If Monday night’s exit polls are accurate or nearly accurate, half of the Israeli electorate voted for a man set to go on trial in two weeks for bribery, fraud and breach of trust. They did so fully knowing the charges against him, that he had used every dirty trick in the book, and told barefaced lies over and over again. They still voted for him because they trust his leadership more than they trust Israel’s legal system. Certainly more than they trust Benny Gantz.
It was a stunning comeback. In five and a half months, Netanyahu regained all the ground Likud lost between the two elections of 2019 and brought his coalition back to 60 seats – just one lawmaker short of a ruling majority (if the exit polls are correct). The vote-counting process will be nerve-racking, and no one at this point is going to bet against him winning that elusive additional seat.
How did Bibi do it? The answer is simple. This is what he does. He doesn’t lie down after a setback. From the morning after the last election, he was already planning this election campaign. He knew that with 55 seats he wouldn’t be able to form a governing coalition, and his only option was to brazen things out and head for a third election.
He focused on every micro-constituency where he could eke out a few thousand extra votes or a sliver of a percentage point. Ethiopian Israelis, cabdrivers, weed smokers and, even on the eve of Election Day, El Al employees anxious at losing their jobs if the coronavirus crisis decimates the airline industry. He spoke of 300,000 Likudniks who stayed home in September. That number was greatly exaggerated, but even if it was just one-tenth of that, Netanyahu was prepared to go to the ends not just of Israel and the occupied territories but to Washington, Moscow and Kampala, to drag them to the polling stations on Monday.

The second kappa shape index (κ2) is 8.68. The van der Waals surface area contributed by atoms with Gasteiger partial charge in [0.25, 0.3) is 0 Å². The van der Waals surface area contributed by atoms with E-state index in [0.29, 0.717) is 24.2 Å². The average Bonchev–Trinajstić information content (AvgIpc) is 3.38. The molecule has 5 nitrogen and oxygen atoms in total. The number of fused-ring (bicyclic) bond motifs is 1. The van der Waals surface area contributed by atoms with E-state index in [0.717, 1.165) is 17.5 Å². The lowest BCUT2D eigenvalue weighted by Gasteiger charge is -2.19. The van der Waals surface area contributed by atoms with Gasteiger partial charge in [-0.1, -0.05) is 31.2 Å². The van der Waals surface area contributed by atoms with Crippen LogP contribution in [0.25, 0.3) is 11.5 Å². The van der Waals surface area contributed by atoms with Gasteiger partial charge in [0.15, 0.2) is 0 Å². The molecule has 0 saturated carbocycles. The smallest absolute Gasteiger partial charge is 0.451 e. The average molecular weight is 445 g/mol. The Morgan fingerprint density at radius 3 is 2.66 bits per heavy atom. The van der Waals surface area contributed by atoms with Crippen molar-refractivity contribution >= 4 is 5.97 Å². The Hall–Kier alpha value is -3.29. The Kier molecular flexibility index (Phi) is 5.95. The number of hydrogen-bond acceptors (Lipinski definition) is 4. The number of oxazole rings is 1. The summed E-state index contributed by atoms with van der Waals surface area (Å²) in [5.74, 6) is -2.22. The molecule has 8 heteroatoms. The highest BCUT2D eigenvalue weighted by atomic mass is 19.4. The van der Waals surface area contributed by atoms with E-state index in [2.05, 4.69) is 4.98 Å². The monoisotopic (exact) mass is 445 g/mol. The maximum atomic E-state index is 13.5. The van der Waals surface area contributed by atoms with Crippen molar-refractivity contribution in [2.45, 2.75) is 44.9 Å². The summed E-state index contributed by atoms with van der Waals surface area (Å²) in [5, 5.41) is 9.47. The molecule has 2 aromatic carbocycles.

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He also launched a relentless smear campaign against the strongest challenger he’s faced in over a decade. Gantz was ground down by the barrage of sexual and mental health innuendo, unprecedented in Israeli elections. Under his leadership, Kahol Lavan retained the same share of votes it won in September, but to do so it cannibalized the votes of its left-wing ally, the decimated Labor-Gesher-Meretz, which replaced the voters who went over to Likud.
Gantz, with a lackluster and inconsistent campaign, failed to draw more “soft-right” voters to the opposition bloc. Instead, the gain in September was reversed in Netanyahu’s favor.
The only gain for the opposition was the increased turnout among the Arab community, which, together with shifting voters from the Labor-Gesher-Meretz alliance, yielded one or two new seats for the predominantly Arab Joint List. If Netanyahu fails to win an all-out majority, the rest of the opposition should thank Arab Israelis for that and rethink their future strategies.
But if Netanyahu’s bloc is stuck on 60 seats, the long stalemate is not yet over. He undoubtedly won on Monday night, but unless the actual results give him another seat, he still hasn’t got a government and is back where he was after the April election.
It isn’t the same situation, though. He is now bedecked as a winner and the chances are that can get that extra seat, or seats, from defectors from the opposition parties or Gantz, with at least part of Kahol Lavan willing to discard its veto of serving under an indicted prime minister and to join a Netanyahu-led national unity government.
But over the next 48 hours, as the votes are counted, there is a much more urgent question: If Netanyahu gains the 61st seat in the actual results, he will have effectively won a referendum on his legal predicament. A clear majority of Israelis will have voted for an indicted prime minister. In this case, Israel is headed for a constitutional crisis as Netanyahu is determined to evade justice, whether or not his trial begins on March 17. A few thousand votes could make the difference before a purge of Israel’s legal system and the end of prime ministerial accountability to the rule of law.